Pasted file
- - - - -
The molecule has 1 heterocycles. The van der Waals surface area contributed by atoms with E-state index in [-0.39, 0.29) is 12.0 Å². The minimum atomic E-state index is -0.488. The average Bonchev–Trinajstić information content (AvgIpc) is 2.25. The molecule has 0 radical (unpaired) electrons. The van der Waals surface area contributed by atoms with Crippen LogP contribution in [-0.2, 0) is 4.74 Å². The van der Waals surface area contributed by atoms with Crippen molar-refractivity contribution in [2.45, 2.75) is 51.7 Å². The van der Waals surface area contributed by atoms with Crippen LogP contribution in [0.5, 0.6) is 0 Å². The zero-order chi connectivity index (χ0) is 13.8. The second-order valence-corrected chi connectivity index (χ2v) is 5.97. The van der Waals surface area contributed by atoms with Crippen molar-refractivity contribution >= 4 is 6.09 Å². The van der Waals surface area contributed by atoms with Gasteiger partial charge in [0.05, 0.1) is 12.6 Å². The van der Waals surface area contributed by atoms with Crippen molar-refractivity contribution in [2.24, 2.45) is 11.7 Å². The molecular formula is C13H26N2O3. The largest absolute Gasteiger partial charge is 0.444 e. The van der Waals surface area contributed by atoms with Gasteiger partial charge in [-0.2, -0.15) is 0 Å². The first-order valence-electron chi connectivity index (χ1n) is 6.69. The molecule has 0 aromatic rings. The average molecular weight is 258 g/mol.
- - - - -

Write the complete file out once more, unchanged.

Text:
The molecule has 1 heterocycles. The van der Waals surface area contributed by atoms with E-state index in [-0.39, 0.29) is 12.0 Å². The minimum atomic E-state index is -0.488. The average Bonchev–Trinajstić information content (AvgIpc) is 2.25. The molecule has 0 radical (unpaired) electrons. The van der Waals surface area contributed by atoms with Crippen LogP contribution in [-0.2, 0) is 4.74 Å². The van der Waals surface area contributed by atoms with Crippen molar-refractivity contribution in [2.45, 2.75) is 51.7 Å². The van der Waals surface area contributed by atoms with Crippen LogP contribution in [0.5, 0.6) is 0 Å². The zero-order chi connectivity index (χ0) is 13.8. The second-order valence-corrected chi connectivity index (χ2v) is 5.97. The van der Waals surface area contributed by atoms with Crippen molar-refractivity contribution >= 4 is 6.09 Å². The van der Waals surface area contributed by atoms with Gasteiger partial charge in [0.05, 0.1) is 12.6 Å². The van der Waals surface area contributed by atoms with Crippen molar-refractivity contribution in [2.24, 2.45) is 11.7 Å². The molecular formula is C13H26N2O3. The largest absolute Gasteiger partial charge is 0.444 e. The van der Waals surface area contributed by atoms with Gasteiger partial charge in [-0.2, -0.15) is 0 Å². The first-order valence-electron chi connectivity index (χ1n) is 6.69. The molecule has 0 aromatic rings. The average molecular weight is 258 g/mol.